Cost Plus mark up
This is used predominantly among smaller clubs that are selling their home-grown players. Academy graduates who have entered the first team but haven’t played a game have no record to back their reputation. Usually in these circumstances, clubs charge a development fee and add a transfer premium that they feel is sufficient to compensate them for his loss or what they believe is his worth in the market. Usually this type of pricing is heavily influenced by demand and supply and has no other logic behind it. Usually these players are sent to a smaller club on loans and then sold at a price agreed in the buyback clause that is predetermined in the contract.
Alex Pritchard, a player who was touted to be a breakthrough number ten from Tottenham’s academy, struggled to impress any of the managers despite his huge potential. After making only two appearances for Spurs, the Englishman spent the majority of his time on loan to championship teams. During this transfer window however, he was sold to Norwich City for a staggering 8 million. Surely Spurs spent quite a lot of money training the midfielder in their academy, but the sale price reflects a tidy profit the club made in sending the player away.
The Sudden Rise
Although the above methods have remained more or less the same, it still doesn’t explain the sudden steep rise in the value of football players. Zinedine Zidane and Luis Figo, who are considered greats even today, were purchased at prices of about 35-45 million, a price tag the likes of Andy Carroll and Raheem Sterling demand in today's world. Of course you could argue that factoring inflation, you could get a higher transfer value of close to 70-80 million in current rates. However, when you compare the prices of players who are as valuable to a team like Hazard, Suarez and Lewandowski, the asking prices are quite nasty to the wallet. In today’s world, players in the Premier League who have no proven track record or just one brilliant season demand transfer values close to 35 million Euros.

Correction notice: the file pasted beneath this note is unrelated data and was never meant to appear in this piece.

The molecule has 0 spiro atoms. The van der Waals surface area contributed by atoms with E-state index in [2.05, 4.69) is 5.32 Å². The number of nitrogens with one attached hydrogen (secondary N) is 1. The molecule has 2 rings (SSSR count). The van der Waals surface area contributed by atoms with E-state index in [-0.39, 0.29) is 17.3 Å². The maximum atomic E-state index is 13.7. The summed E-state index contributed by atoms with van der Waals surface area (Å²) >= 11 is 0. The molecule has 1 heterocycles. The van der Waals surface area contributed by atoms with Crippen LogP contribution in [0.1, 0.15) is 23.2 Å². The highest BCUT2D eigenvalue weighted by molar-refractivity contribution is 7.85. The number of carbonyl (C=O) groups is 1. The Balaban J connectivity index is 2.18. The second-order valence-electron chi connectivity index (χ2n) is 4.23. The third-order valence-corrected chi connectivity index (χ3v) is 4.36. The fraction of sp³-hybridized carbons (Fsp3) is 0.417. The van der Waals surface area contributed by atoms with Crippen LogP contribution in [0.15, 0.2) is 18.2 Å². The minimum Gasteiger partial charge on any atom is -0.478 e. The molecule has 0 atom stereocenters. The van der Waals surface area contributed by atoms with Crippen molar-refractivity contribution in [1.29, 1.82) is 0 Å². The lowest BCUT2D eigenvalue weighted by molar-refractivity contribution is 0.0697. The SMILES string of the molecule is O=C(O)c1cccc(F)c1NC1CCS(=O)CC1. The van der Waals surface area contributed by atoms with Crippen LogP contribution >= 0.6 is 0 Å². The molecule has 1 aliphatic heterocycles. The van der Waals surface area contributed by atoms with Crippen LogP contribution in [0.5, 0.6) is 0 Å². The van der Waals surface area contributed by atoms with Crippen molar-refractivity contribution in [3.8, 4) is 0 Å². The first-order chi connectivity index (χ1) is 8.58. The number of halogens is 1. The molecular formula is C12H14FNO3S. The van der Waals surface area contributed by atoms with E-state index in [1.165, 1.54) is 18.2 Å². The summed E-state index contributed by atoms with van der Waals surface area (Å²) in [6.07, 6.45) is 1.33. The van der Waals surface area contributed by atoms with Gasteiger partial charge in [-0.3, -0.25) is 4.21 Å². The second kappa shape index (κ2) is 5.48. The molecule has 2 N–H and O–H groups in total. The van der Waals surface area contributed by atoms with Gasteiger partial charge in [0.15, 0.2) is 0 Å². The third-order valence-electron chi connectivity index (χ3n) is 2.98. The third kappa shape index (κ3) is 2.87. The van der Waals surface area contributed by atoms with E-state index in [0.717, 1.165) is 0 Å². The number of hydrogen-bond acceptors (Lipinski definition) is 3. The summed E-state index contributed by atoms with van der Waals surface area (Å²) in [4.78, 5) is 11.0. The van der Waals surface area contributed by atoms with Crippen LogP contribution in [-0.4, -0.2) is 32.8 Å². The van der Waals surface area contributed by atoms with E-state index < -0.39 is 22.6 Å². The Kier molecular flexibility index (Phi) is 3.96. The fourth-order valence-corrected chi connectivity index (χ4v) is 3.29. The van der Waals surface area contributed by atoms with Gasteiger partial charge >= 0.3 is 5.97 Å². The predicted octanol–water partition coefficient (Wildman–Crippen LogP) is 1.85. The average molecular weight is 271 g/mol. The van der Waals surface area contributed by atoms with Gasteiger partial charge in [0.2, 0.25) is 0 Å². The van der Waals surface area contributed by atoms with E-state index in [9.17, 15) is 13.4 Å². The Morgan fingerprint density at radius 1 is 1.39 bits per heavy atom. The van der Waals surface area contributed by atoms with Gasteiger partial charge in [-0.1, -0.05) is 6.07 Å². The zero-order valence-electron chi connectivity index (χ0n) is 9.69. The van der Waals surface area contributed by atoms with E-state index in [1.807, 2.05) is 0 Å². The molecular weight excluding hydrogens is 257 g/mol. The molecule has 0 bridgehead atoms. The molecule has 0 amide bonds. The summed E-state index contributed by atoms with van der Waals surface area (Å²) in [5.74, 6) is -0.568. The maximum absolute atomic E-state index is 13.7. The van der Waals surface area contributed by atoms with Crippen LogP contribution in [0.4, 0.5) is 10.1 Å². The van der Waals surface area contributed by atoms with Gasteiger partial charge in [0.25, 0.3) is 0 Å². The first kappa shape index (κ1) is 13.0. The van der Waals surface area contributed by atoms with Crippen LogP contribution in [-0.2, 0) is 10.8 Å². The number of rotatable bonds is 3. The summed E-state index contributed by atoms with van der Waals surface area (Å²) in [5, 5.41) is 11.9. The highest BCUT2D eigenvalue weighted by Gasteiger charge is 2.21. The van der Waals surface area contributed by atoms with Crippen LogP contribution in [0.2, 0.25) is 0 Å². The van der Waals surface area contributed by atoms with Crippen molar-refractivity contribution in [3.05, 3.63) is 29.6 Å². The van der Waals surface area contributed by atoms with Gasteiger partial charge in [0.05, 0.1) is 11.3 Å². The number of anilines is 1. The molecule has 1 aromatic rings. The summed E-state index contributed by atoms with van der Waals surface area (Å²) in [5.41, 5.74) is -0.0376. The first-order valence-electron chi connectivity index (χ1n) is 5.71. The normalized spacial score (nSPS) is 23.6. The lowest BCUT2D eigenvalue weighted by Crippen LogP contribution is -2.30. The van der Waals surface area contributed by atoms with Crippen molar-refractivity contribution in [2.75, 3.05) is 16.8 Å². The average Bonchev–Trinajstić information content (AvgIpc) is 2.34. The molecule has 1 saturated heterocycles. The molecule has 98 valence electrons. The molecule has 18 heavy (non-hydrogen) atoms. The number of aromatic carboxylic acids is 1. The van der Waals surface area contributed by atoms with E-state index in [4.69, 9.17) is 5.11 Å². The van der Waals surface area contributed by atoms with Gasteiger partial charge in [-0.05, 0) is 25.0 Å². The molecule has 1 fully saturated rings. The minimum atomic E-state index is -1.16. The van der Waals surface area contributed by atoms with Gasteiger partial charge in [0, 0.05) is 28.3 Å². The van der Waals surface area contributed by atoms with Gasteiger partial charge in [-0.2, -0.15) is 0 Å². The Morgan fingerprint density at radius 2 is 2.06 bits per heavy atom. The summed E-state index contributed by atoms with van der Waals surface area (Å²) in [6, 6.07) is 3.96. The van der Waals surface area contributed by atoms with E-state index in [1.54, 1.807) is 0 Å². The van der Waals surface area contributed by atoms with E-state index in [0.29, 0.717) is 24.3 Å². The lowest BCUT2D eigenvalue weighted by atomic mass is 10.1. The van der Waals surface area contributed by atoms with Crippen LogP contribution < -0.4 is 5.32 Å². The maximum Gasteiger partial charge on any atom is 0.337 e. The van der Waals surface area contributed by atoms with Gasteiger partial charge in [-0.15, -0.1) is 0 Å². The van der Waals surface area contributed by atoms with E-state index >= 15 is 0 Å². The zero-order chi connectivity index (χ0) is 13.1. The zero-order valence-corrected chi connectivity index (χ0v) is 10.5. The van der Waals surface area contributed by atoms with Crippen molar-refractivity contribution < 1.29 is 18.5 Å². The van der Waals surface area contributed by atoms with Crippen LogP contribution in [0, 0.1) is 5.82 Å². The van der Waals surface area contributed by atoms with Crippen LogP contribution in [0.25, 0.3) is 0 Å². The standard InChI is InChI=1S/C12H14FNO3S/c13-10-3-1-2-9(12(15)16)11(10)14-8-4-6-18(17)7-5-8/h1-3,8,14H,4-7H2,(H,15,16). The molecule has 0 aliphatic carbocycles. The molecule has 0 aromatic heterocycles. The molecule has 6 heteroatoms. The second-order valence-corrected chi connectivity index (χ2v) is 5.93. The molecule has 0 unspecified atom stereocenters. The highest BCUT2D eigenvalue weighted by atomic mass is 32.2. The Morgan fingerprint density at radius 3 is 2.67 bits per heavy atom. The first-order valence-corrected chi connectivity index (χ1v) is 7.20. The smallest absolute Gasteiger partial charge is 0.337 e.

Arsene Wenger was recently heard commenting that in the transfer market, players had two price tags. One for the Premier League and one for the rest of the world. While this might be considered a sheepish excuse for being miserly in spending the club's money, there is a fair bit of truth in the statement. Clubs often tend to charge a higher fee when dealing with a richer club as they look to use the opportunity to squeeze out as much as possible from the bigger player. Not that it isn’t a motive all the time, but the chances of coming away with more from a club for whom a million isn’t a big deal is easier than asking a club smaller club that is worried that any overspending might force them into bankruptcy. With even recently promoted Premier League clubs earning ‘zillions’ through the TV rights, they are able to afford players like Payet and Negredo who would otherwise be playing for a top team in another league.
Clubs that play in the English Premier League have always boasted of earning revenues that are beyond the reach of some the average, and even reasonably good teams in other leagues. This increase in cash flow, mainly attributed to the monstrous TV rights deals that the Premier League has negotiated, is what impacts the league's transfer prices. Thus like inflation in an economy, Premier League sides have increase in supply of money which drives their ability to spend and, in consequence, inflating the value of players.
As teams obtain more and more money, they are able to outbid and over-pay not only transfer fees, but player wages as well. When other teams are forced to pay 10-12 million for a particular player, the cash-rich Premier League sides offer to pay 15-20 million for the player's signature in order to prevent a bidding war or a possible hijack. This, in turn, has a cyclical impact on players who plan to leave the club. After having earned a fat pay check in the Premier League, clubs selling a player want to recover as much money as they can for having paid wages to the player for the past years. This in turn drives up the player’s asking price.
With the constant ballooning of player prices, it wouldn’t come as a surprise if Premier League clubs break the world’s most expensive player record many times over the next transfer windows even if the Ronaldos and Messis stay put at La Liga.